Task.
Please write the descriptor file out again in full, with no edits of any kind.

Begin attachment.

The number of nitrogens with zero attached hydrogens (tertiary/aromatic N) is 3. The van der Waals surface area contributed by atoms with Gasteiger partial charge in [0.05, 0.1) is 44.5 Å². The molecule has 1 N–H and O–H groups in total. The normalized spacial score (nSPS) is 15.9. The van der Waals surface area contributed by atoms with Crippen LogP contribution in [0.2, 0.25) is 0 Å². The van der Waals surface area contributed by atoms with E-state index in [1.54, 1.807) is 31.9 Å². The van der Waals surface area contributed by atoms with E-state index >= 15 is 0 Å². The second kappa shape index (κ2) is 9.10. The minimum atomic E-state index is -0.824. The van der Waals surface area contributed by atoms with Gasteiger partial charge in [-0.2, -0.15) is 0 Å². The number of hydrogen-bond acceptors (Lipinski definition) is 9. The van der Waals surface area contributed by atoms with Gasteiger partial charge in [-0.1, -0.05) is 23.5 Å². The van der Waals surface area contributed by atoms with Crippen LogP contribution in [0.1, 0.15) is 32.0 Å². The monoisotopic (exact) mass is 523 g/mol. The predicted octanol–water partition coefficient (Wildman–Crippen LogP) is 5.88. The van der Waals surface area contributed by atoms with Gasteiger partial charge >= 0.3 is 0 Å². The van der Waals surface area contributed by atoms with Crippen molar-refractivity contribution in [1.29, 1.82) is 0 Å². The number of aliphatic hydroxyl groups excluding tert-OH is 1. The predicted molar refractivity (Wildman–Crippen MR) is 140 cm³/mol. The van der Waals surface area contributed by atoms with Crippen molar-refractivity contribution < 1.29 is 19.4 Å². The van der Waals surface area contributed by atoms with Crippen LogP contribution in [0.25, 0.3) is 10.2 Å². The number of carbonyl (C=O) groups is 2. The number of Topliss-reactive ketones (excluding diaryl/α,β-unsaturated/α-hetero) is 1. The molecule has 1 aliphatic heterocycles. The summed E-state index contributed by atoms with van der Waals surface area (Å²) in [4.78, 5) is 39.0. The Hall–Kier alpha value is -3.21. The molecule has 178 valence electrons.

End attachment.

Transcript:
The number of nitrogens with zero attached hydrogens (tertiary/aromatic N) is 3. The van der Waals surface area contributed by atoms with Gasteiger partial charge in [0.05, 0.1) is 44.5 Å². The molecule has 1 N–H and O–H groups in total. The normalized spacial score (nSPS) is 15.9. The van der Waals surface area contributed by atoms with Crippen LogP contribution in [0.2, 0.25) is 0 Å². The van der Waals surface area contributed by atoms with E-state index in [1.54, 1.807) is 31.9 Å². The van der Waals surface area contributed by atoms with E-state index >= 15 is 0 Å². The second kappa shape index (κ2) is 9.10. The minimum atomic E-state index is -0.824. The van der Waals surface area contributed by atoms with Gasteiger partial charge in [-0.2, -0.15) is 0 Å². The number of hydrogen-bond acceptors (Lipinski definition) is 9. The van der Waals surface area contributed by atoms with Gasteiger partial charge in [-0.1, -0.05) is 23.5 Å². The van der Waals surface area contributed by atoms with Crippen LogP contribution in [0.1, 0.15) is 32.0 Å². The monoisotopic (exact) mass is 523 g/mol. The predicted octanol–water partition coefficient (Wildman–Crippen LogP) is 5.88. The van der Waals surface area contributed by atoms with Gasteiger partial charge >= 0.3 is 0 Å². The van der Waals surface area contributed by atoms with Crippen molar-refractivity contribution in [1.29, 1.82) is 0 Å². The number of aliphatic hydroxyl groups excluding tert-OH is 1. The predicted molar refractivity (Wildman–Crippen MR) is 140 cm³/mol. The van der Waals surface area contributed by atoms with Crippen molar-refractivity contribution < 1.29 is 19.4 Å². The van der Waals surface area contributed by atoms with Crippen LogP contribution in [0.25, 0.3) is 10.2 Å². The number of carbonyl (C=O) groups is 2. The number of Topliss-reactive ketones (excluding diaryl/α,β-unsaturated/α-hetero) is 1. The molecule has 1 aliphatic heterocycles. The summed E-state index contributed by atoms with van der Waals surface area (Å²) in [4.78, 5) is 39.0. The Hall–Kier alpha value is -3.21. The molecule has 178 valence electrons.